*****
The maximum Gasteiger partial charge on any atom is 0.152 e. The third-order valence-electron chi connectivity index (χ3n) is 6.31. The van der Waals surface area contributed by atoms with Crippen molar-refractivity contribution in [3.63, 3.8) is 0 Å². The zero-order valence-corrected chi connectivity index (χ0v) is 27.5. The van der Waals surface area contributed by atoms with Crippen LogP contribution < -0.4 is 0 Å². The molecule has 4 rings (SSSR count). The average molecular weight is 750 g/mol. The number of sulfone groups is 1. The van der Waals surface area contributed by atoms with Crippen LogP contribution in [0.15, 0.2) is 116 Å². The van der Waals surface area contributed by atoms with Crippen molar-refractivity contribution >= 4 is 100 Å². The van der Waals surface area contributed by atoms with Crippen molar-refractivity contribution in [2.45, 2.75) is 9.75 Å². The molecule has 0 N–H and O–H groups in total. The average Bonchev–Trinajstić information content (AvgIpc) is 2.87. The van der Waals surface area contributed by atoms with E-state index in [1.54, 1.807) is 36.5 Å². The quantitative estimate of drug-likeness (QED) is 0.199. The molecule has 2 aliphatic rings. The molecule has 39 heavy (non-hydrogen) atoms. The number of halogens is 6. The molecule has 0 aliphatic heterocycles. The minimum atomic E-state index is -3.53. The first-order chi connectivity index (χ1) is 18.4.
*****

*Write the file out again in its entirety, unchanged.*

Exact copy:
The maximum Gasteiger partial charge on any atom is 0.152 e. The third-order valence-electron chi connectivity index (χ3n) is 6.31. The van der Waals surface area contributed by atoms with Crippen molar-refractivity contribution in [3.63, 3.8) is 0 Å². The zero-order valence-corrected chi connectivity index (χ0v) is 27.5. The van der Waals surface area contributed by atoms with Crippen LogP contribution < -0.4 is 0 Å². The molecule has 4 rings (SSSR count). The average molecular weight is 750 g/mol. The number of sulfone groups is 1. The van der Waals surface area contributed by atoms with Crippen LogP contribution in [0.15, 0.2) is 116 Å². The van der Waals surface area contributed by atoms with Crippen molar-refractivity contribution >= 4 is 100 Å². The van der Waals surface area contributed by atoms with Crippen molar-refractivity contribution in [2.45, 2.75) is 9.75 Å². The molecule has 0 N–H and O–H groups in total. The average Bonchev–Trinajstić information content (AvgIpc) is 2.87. The van der Waals surface area contributed by atoms with E-state index in [1.54, 1.807) is 36.5 Å². The quantitative estimate of drug-likeness (QED) is 0.199. The molecule has 2 aliphatic rings. The molecule has 39 heavy (non-hydrogen) atoms. The number of halogens is 6. The molecule has 0 aliphatic heterocycles. The minimum atomic E-state index is -3.53. The first-order chi connectivity index (χ1) is 18.4.